Blech describes his understanding of heaven and hell, explaining that since Judaism posits that there is no corporeal existence after death, God’s heavenly rewards will provide recipients with some form of indescribable happiness. While for Maimonides sharing the radiance of the Divine Presence meant the joy of study and contemplation, for those on a lesser spiritual level it may be some other type of spiritual bliss. Blech theorizes that the goal of hell is not to make us suffer, but to make us renounce the evils of our past, in order to purify our souls.
He writes that reincarnation has long been a part of Judaism’s oral tradition and cites prominent authorities such as Nachmanides who maintained this belief. While belief in reincarnation is not a prerequisite of faith, it can, he explains, be a powerful response to the problem of theodicy, the vindication of divine goodness in light of the existence of evil. A somewhat more controversial and problematic extension of this belief, mentioned by Blech, is that the numerous returnees to faith of this generation (ba’alei tshuva) may be the reincarnated souls of the six million who perished in the Holocaust.
While some Jewish authorities believe in reincarnation, it would have been useful to mention that there are numerous respected rabbinic authorities who did not consider it to be an expression of authentic Jewish belief, such as Saadia Gaon, Rabbi Joseph Albo and Rabbi Samson Raphael Hirsch. Miraculously, Blech has lived for six years since receiving his diagnosis of terminal illness. As a result, he devotes the book’s final chapter to the five major life lessons that he has learned since then. He discusses the power of faith, which is the most powerful medicine we have; the power of purpose, which is the need to identify what we can contribute to society; the power of optimism, which he writes “is nothing short of a divine commandment”; the power of recognizing the miracles that we witness daily; and the power of prayer. “Prayer,” he writes, “doesn’t come to change God. It comes to change us.”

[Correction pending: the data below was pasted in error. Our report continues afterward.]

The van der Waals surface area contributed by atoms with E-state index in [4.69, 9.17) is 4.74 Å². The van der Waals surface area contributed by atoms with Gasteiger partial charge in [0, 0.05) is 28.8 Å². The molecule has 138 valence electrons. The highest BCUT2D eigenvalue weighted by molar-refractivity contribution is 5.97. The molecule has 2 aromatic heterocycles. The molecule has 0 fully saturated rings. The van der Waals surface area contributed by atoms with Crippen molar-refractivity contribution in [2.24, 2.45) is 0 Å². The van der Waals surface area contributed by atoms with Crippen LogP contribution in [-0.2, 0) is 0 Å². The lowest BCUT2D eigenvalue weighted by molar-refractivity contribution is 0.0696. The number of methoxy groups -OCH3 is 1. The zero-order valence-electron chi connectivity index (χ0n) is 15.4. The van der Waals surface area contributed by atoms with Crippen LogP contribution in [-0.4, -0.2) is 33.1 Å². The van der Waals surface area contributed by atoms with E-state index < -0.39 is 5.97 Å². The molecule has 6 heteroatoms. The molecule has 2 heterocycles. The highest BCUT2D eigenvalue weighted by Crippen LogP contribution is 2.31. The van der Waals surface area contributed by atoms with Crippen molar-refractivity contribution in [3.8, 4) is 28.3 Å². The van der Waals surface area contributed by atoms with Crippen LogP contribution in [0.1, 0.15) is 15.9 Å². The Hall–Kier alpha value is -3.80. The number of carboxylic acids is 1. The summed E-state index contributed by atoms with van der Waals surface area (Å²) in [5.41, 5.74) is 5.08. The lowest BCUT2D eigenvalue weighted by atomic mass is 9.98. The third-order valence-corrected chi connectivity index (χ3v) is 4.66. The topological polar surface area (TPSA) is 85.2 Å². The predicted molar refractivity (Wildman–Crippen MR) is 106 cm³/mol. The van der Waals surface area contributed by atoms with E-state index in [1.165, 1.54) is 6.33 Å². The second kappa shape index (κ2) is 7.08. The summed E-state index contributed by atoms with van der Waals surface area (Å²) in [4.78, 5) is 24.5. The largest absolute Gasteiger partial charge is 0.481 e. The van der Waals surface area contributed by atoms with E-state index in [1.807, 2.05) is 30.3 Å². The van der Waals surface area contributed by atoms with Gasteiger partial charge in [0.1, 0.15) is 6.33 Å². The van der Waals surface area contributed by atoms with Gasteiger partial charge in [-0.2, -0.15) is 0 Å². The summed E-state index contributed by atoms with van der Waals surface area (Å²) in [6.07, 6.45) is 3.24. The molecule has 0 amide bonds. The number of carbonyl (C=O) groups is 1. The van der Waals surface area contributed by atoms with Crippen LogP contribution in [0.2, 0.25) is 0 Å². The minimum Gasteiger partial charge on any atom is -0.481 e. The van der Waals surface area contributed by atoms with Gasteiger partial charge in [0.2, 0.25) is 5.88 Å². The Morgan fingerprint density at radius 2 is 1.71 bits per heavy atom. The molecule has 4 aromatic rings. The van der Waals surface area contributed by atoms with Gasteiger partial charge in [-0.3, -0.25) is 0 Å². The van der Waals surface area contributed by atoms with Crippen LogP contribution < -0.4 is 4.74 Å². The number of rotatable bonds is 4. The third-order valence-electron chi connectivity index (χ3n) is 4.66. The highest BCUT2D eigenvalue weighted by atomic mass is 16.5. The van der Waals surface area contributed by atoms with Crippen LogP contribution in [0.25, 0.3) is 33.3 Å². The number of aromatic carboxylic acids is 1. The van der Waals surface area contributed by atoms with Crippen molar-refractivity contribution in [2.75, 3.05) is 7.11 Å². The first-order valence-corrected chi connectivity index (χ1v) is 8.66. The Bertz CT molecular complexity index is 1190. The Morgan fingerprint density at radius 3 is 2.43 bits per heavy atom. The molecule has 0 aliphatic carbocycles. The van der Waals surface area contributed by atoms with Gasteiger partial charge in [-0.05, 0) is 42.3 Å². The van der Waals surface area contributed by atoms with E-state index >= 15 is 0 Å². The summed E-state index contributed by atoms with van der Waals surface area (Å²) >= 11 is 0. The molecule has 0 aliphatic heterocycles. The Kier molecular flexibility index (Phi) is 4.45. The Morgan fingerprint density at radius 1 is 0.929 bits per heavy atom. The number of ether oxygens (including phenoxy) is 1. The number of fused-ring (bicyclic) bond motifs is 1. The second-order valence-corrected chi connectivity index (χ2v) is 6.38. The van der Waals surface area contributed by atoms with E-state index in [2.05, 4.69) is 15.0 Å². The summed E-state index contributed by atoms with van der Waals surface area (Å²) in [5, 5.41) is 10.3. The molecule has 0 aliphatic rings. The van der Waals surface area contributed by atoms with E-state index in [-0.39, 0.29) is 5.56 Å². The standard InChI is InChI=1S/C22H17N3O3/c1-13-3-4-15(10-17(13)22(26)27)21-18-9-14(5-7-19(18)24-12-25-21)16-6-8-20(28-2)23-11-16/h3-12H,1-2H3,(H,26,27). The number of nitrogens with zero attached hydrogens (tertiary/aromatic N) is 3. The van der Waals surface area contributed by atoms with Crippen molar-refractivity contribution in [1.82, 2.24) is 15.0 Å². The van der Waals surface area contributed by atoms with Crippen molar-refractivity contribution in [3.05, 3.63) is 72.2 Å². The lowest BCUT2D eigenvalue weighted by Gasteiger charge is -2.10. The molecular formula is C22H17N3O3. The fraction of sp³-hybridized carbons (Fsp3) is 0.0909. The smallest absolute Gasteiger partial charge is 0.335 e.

Hope, Not Fear is liberally sprinkled with quotations and tales from Jewish sources and includes many quotations and aphorisms from modern figures, ranging from Albert Einstein to Yo-Yo Ma.
Blech is a fine storyteller and utilizes his encounters with both the famous and less famous to make the subject relevant.
People who are favorably disposed toward Judaism’s eschatological beliefs will find support for their beliefs in this book.
Those who are not may find it somewhat less convincing. In the words of Rabbi Israel Meir Kagan, the renowned European sage of the 19th and early 20th century, “For believers, there are no questions; for nonbelievers, there are no answers.”